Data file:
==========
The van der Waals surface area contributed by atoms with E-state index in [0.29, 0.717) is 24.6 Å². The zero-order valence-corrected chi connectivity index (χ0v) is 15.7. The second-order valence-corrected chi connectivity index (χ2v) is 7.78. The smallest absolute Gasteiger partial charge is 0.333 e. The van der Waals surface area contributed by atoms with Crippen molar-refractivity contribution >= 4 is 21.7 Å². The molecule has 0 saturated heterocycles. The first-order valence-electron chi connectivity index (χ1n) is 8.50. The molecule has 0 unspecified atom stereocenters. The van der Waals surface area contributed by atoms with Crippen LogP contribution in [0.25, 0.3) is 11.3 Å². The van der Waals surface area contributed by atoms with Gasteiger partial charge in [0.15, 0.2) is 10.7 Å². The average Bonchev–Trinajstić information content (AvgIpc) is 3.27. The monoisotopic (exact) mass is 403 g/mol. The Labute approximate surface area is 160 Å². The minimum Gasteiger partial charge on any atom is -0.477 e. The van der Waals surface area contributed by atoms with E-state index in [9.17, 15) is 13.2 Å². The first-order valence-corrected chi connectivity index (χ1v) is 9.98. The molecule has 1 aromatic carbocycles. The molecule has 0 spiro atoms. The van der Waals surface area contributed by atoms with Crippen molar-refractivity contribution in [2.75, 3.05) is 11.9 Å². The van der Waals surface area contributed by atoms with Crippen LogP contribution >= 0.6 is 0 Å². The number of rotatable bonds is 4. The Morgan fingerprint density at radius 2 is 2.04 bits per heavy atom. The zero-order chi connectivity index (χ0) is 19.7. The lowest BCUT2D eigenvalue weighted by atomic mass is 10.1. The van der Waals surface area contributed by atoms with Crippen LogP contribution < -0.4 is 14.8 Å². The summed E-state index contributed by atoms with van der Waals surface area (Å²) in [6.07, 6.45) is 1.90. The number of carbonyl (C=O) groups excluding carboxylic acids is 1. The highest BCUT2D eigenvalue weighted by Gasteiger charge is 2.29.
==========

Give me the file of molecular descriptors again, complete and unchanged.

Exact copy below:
The van der Waals surface area contributed by atoms with E-state index in [0.29, 0.717) is 24.6 Å². The zero-order valence-corrected chi connectivity index (χ0v) is 15.7. The second-order valence-corrected chi connectivity index (χ2v) is 7.78. The smallest absolute Gasteiger partial charge is 0.333 e. The van der Waals surface area contributed by atoms with Crippen molar-refractivity contribution >= 4 is 21.7 Å². The molecule has 0 saturated heterocycles. The first-order valence-electron chi connectivity index (χ1n) is 8.50. The molecule has 0 unspecified atom stereocenters. The van der Waals surface area contributed by atoms with Crippen LogP contribution in [0.25, 0.3) is 11.3 Å². The van der Waals surface area contributed by atoms with Gasteiger partial charge in [0.15, 0.2) is 10.7 Å². The average Bonchev–Trinajstić information content (AvgIpc) is 3.27. The monoisotopic (exact) mass is 403 g/mol. The Labute approximate surface area is 160 Å². The minimum Gasteiger partial charge on any atom is -0.477 e. The van der Waals surface area contributed by atoms with E-state index in [9.17, 15) is 13.2 Å². The first-order valence-corrected chi connectivity index (χ1v) is 9.98. The molecule has 1 aromatic carbocycles. The molecule has 0 spiro atoms. The van der Waals surface area contributed by atoms with Crippen molar-refractivity contribution in [2.75, 3.05) is 11.9 Å². The van der Waals surface area contributed by atoms with Crippen LogP contribution >= 0.6 is 0 Å². The number of rotatable bonds is 4. The Morgan fingerprint density at radius 2 is 2.04 bits per heavy atom. The zero-order chi connectivity index (χ0) is 19.7. The lowest BCUT2D eigenvalue weighted by atomic mass is 10.1. The van der Waals surface area contributed by atoms with Crippen LogP contribution < -0.4 is 14.8 Å². The summed E-state index contributed by atoms with van der Waals surface area (Å²) in [6.07, 6.45) is 1.90. The number of carbonyl (C=O) groups excluding carboxylic acids is 1. The highest BCUT2D eigenvalue weighted by Gasteiger charge is 2.29.